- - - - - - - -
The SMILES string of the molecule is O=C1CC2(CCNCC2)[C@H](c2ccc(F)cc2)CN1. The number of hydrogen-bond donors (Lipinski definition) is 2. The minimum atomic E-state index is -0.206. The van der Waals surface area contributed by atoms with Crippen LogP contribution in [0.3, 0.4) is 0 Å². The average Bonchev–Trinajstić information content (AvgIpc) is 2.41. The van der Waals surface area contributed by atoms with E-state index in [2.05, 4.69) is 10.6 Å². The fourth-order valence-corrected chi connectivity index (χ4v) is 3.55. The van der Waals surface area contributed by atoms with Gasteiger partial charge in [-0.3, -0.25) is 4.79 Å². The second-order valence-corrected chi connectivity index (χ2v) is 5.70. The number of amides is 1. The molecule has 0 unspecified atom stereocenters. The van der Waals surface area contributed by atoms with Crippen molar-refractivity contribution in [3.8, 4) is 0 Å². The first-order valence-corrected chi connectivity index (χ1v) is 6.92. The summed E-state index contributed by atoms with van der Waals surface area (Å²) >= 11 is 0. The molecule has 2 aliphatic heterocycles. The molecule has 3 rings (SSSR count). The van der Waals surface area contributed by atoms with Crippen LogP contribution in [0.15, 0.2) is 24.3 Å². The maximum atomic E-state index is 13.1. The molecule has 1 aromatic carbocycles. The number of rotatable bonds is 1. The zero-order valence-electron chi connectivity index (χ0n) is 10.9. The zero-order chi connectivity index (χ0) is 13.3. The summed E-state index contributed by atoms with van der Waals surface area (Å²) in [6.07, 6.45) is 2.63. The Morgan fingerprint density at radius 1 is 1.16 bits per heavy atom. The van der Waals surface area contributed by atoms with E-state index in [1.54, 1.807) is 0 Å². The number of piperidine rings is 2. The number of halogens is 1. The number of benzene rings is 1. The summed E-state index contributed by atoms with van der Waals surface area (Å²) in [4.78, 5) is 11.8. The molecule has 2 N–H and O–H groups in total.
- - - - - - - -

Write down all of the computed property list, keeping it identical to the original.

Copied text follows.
The SMILES string of the molecule is O=C1CC2(CCNCC2)[C@H](c2ccc(F)cc2)CN1. The number of hydrogen-bond donors (Lipinski definition) is 2. The minimum atomic E-state index is -0.206. The van der Waals surface area contributed by atoms with Crippen LogP contribution in [0.3, 0.4) is 0 Å². The average Bonchev–Trinajstić information content (AvgIpc) is 2.41. The van der Waals surface area contributed by atoms with E-state index in [2.05, 4.69) is 10.6 Å². The fourth-order valence-corrected chi connectivity index (χ4v) is 3.55. The van der Waals surface area contributed by atoms with Gasteiger partial charge in [-0.3, -0.25) is 4.79 Å². The second-order valence-corrected chi connectivity index (χ2v) is 5.70. The number of amides is 1. The molecule has 0 unspecified atom stereocenters. The van der Waals surface area contributed by atoms with Crippen molar-refractivity contribution in [3.8, 4) is 0 Å². The first-order valence-corrected chi connectivity index (χ1v) is 6.92. The summed E-state index contributed by atoms with van der Waals surface area (Å²) >= 11 is 0. The molecule has 2 aliphatic heterocycles. The molecule has 3 rings (SSSR count). The van der Waals surface area contributed by atoms with Crippen LogP contribution in [0.15, 0.2) is 24.3 Å². The maximum atomic E-state index is 13.1. The molecule has 1 aromatic carbocycles. The number of rotatable bonds is 1. The zero-order valence-electron chi connectivity index (χ0n) is 10.9. The zero-order chi connectivity index (χ0) is 13.3. The summed E-state index contributed by atoms with van der Waals surface area (Å²) in [6.07, 6.45) is 2.63. The Morgan fingerprint density at radius 1 is 1.16 bits per heavy atom. The van der Waals surface area contributed by atoms with E-state index in [1.54, 1.807) is 0 Å². The number of piperidine rings is 2. The number of halogens is 1. The number of benzene rings is 1. The summed E-state index contributed by atoms with van der Waals surface area (Å²) in [4.78, 5) is 11.8. The molecule has 2 N–H and O–H groups in total.